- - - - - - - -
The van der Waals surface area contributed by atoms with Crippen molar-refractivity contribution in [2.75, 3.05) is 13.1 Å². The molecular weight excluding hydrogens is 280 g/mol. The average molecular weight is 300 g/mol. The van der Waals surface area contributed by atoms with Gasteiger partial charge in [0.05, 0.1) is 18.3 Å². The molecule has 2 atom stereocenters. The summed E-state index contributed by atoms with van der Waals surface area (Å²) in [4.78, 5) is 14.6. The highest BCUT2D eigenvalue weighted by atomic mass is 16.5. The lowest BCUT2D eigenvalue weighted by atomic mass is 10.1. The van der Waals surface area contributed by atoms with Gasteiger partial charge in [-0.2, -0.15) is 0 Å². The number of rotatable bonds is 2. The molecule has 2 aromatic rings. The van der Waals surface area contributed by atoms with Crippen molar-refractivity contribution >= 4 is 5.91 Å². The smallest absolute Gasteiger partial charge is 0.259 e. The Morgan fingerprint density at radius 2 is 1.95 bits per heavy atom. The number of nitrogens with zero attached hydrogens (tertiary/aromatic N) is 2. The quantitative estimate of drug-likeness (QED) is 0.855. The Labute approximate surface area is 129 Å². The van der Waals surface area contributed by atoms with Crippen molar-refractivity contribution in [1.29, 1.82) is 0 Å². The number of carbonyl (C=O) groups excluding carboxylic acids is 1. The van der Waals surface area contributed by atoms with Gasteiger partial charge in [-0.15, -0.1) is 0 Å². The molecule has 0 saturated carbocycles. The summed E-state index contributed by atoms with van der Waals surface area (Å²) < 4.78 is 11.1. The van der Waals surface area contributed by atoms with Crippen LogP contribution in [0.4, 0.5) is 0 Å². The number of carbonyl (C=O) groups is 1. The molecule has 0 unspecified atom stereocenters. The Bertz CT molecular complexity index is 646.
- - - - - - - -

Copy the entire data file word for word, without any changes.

The van der Waals surface area contributed by atoms with Crippen molar-refractivity contribution in [2.75, 3.05) is 13.1 Å². The molecular weight excluding hydrogens is 280 g/mol. The average molecular weight is 300 g/mol. The van der Waals surface area contributed by atoms with Gasteiger partial charge in [0.05, 0.1) is 18.3 Å². The molecule has 2 atom stereocenters. The summed E-state index contributed by atoms with van der Waals surface area (Å²) in [4.78, 5) is 14.6. The highest BCUT2D eigenvalue weighted by atomic mass is 16.5. The lowest BCUT2D eigenvalue weighted by atomic mass is 10.1. The van der Waals surface area contributed by atoms with Gasteiger partial charge in [-0.2, -0.15) is 0 Å². The number of rotatable bonds is 2. The molecule has 2 aromatic rings. The van der Waals surface area contributed by atoms with Crippen molar-refractivity contribution >= 4 is 5.91 Å². The smallest absolute Gasteiger partial charge is 0.259 e. The Morgan fingerprint density at radius 2 is 1.95 bits per heavy atom. The number of nitrogens with zero attached hydrogens (tertiary/aromatic N) is 2. The quantitative estimate of drug-likeness (QED) is 0.855. The Labute approximate surface area is 129 Å². The van der Waals surface area contributed by atoms with Crippen molar-refractivity contribution in [1.29, 1.82) is 0 Å². The number of carbonyl (C=O) groups excluding carboxylic acids is 1. The van der Waals surface area contributed by atoms with Gasteiger partial charge in [-0.15, -0.1) is 0 Å². The molecule has 0 saturated carbocycles. The summed E-state index contributed by atoms with van der Waals surface area (Å²) < 4.78 is 11.1. The van der Waals surface area contributed by atoms with Crippen LogP contribution in [0.4, 0.5) is 0 Å². The number of carbonyl (C=O) groups is 1. The molecule has 0 unspecified atom stereocenters. The Bertz CT molecular complexity index is 646.